A private detective is hired to retrieve a valuable antique coin that was stolen from its owner by her son, who used it to pay off a blackmailer. The private eye soon finds himself up to ... See full summary »
Philip Marlowe gets involved when limp-wristed and snidely Leslie Murdock steals a rare doubloon from his mother to give to a newsreel photographer in exchange for film that is being used ... See full summary »
A secretive widower hires a governess for his children, a willful boy and impressionable girl. Strange occurrences and the governess's curiosity lead her to unlock the secrets of the mysterious and uninhabited brownstone next door.
One night in New York, beefy escaped convict Moose Malloy goes hunting for his ex-girlfriend Velma, leaving a trail of mayhem behind him. Velma seems to be well-hidden, and adventurer The Falcon, intrigued, investigates on his own, approaching the heart of the mystery via a varied sequence of shady characters and attractive women. Written by
Rod Crawford <firstname.lastname@example.org>
The third of sixteen movies for the suave detective nicknamed "The Falcon", and the third of four starring George Sanders. See more »
In a night club scene The Falcon and Diana Kenyon are sitting close together talking. There is a plant pot on a ledge behind them, partially obscured and on the table a champagne glass is in front of Diana Kenyon. In the next shot, there is a gap separating the two, the flower pot is now centrally placed between them and the champagne glass has moved position. See more »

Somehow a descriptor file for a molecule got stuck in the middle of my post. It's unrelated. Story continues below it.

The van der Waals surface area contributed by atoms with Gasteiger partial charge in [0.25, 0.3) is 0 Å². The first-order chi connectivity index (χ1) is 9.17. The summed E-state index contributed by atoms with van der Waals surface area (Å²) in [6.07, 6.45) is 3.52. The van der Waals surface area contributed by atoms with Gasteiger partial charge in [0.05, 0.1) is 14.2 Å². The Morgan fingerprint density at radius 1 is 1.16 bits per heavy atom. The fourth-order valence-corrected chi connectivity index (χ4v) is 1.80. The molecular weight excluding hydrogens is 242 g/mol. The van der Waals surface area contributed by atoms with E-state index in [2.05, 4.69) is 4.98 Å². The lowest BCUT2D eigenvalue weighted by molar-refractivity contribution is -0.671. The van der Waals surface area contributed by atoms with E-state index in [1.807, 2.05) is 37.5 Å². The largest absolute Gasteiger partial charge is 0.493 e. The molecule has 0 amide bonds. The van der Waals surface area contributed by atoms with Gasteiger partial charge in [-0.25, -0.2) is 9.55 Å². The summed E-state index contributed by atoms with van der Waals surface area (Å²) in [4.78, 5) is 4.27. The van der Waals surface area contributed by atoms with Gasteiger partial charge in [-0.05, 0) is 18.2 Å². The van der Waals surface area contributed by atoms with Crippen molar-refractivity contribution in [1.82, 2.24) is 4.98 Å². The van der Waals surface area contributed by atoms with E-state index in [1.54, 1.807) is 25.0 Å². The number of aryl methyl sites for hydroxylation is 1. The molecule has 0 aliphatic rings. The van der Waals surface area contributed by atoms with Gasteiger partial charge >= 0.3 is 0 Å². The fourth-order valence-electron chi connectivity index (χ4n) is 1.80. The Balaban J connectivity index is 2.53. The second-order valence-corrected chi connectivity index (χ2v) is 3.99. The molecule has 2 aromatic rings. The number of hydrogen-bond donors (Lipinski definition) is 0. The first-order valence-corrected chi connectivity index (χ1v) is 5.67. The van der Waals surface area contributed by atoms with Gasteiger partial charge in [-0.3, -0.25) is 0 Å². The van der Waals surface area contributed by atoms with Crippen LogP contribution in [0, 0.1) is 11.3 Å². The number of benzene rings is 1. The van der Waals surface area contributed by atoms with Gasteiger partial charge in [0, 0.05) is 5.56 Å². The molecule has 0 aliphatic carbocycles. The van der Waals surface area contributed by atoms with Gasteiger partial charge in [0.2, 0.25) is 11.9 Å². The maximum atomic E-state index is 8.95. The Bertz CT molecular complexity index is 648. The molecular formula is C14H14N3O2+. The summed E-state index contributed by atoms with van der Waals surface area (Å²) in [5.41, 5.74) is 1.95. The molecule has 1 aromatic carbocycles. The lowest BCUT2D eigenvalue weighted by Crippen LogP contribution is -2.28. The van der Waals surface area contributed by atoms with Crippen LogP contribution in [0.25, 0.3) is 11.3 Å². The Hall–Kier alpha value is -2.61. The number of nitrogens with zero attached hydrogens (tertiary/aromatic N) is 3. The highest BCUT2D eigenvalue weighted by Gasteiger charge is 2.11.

Maybe this might offend a few Raymond Chandler fans, but this is one of the better Falcon movies
As I watched the opening credits, I was surprised to see that this Falcon movie was actually based on the Raymond Chandler book "Farewell, My Lovely"--which I'd seen twice before in the forms of MURDER, MY SWEET (1944) and FAREWELL, MY LOVELY (1975). What particularly surprised me about this is that was a originally Philip Marlowe story, NOT a Gay Lawrence (a.k.a. "The Falcon") film. Now Raymond Chandler purists might balk at this, but the film actually compares reasonably well to these later films--even with a leading man who is so unlike the hard-boiled detective, Marlowe. While the settings were "classed up" quite a bit compared to the novel, the overall plot is still there with only a few minor changes (such as at the very end and the disposition of "Velma"). Additionally, Allan Jenkins, Lawrence's lady friend and the cops were integrated into the original plot.
Now if you were going to rate this film, you can't really compare this RKO B-film to the two later higher budget films. The later films are more faithful to the book, but they also have the advantage of being made AFTER Chandler became more famous--and when producers would have never considered getting rid of the Marlowe character. And, while some might be very critical of the lower budget THE FALCON TAKES OVER, if you compare it to other B-detective series films of the day (such as Boston Blackie, Charlie Chan or The Lone Wolf), it is clearly superior--mostly due to the basic foundation laid by Chandler. Plus, George Sanders is his usual affable and suave character--a guy that's hard not to like even if he isn't as jaded and tough as Marlowe.
For lovers of the B-movie genre, this is an exceptional and engaging film--significantly better than the later Tom Conway films in the series. In fact, aside from 'the earlier THE GAY FALCON, it might just be the best in the series.
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